With 1,700 satellites currently in orbit, SpaceX's Starlink is giving its 100,000 customers download speeds of 50Mbps to 150Mbps, or higher. Bringing its orbital fleet up to 30,000 would serve customers even more effectively, SpaceX reckons, so it's applied to do so with the Federal Communications Commission (FCC). But since meddlesome competitors are one reason why consumers can't have nice things, Amazon's Kuiper—which aims to launch a similar network of satellites into orbit—claims that the SpaceX application violates FCC rules and has asked the agency to deny the company's request to launch its second-generation satellites.
The crux of the matter is that SpaceX submitted not one but two configurations of satellites, requesting approval for both. Kuiper claims that doing so is unfair and flouts FCC rules:
"The SpaceX Amendment proposes two different configurations for the nearly 30,000 satellites of its Gen2 System, each of which arranges these satellites along very different orbital parameters. SpaceX's novel approach of applying for two mutually exclusive configurations is at odds with both the Commission's rules and public policy and we urge the Commission to dismiss this amendment.
The Commission's rules require that SpaceX settle the details of its proposed amendment before filing its application—not after."
But you don't have to be all that shrewd of an observer to deduce that Kuiper's plea that everyone plays by the same rules looks an awful lot like an attempt to halt a competitor in its tracks. This type of thing happens all the time, a former FCC official tells Reason, and the agency currently has an ambitious broadband goal to which SpaceX is helping to contribute.
Amazon is trying to catch up to the headway that SpaceX has already made by arguing that CEO Elon Musk's company is playing fast and loose with the rules. But what's really behind the problem Amazon pointed to? PCMag reports that SpaceX "provided two configurations because the first one relies on the still under-development Starship craft to deliver the Starlink satellites. The second configuration taps existing Falcon 9 reusable rockets," and the company still may not be sure which configuration it ultimately goes with.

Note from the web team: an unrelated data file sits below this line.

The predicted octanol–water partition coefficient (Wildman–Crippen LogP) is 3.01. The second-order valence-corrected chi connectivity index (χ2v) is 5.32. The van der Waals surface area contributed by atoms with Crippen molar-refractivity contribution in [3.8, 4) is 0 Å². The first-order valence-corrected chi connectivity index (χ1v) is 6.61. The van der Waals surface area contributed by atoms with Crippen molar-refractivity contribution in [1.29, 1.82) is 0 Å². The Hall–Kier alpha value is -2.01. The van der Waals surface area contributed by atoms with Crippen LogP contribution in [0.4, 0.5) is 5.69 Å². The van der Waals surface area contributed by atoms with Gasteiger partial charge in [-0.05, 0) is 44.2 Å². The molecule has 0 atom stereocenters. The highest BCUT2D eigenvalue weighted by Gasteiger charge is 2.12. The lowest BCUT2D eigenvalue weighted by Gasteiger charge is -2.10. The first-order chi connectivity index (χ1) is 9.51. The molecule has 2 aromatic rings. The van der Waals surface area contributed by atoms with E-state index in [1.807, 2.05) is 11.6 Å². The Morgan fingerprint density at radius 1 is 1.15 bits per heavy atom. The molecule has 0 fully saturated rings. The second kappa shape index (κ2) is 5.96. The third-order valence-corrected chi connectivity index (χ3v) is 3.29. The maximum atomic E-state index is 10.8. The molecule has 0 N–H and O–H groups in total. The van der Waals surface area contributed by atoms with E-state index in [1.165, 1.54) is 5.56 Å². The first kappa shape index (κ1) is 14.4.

Private companies often seek to stymie one another down in order to catch up or get ahead, and it is common practice to enlist regulatory agencies in that chess game. It's also common for those same companies to go after federal dollars for their own plans. SpaceX has been the recipient of at least $886 million in subsidies for its Starlink satellites, and engages in its fair share of anticompetitive thwarting attempts, too, as in the battle over terrestrial vs. satellite services and the 12 GHz spectrum.
Naturally, when companies helmed by—or publicly associated with—big personalities are added to the mix, more public jousting ensues. Though Jeff Bezos stepped down as Amazon CEO in July (to go to space on his Blue Origin company's rocket ship), Musk has been quick to mock him, as if his own company hadn't been involved in the same types of practices.
Turns out Besos retired in order to pursue a full-time job filing lawsuits against SpaceX …
— Elon Musk (@elonmusk) August 27, 2021
Rather than pick sides in a rent-seeking competition, consumers should root for more choice and against the FCC picking winners and losers in the new space race.
Until his lofty dreams are turned into actual space colonies that we Earth denizens can finally pay to join, Musk is the one whose company is actually serving people who live in the rural areas most in need of high-speed internet; Bezos is just dreaming, with a side of complaining to the FCC.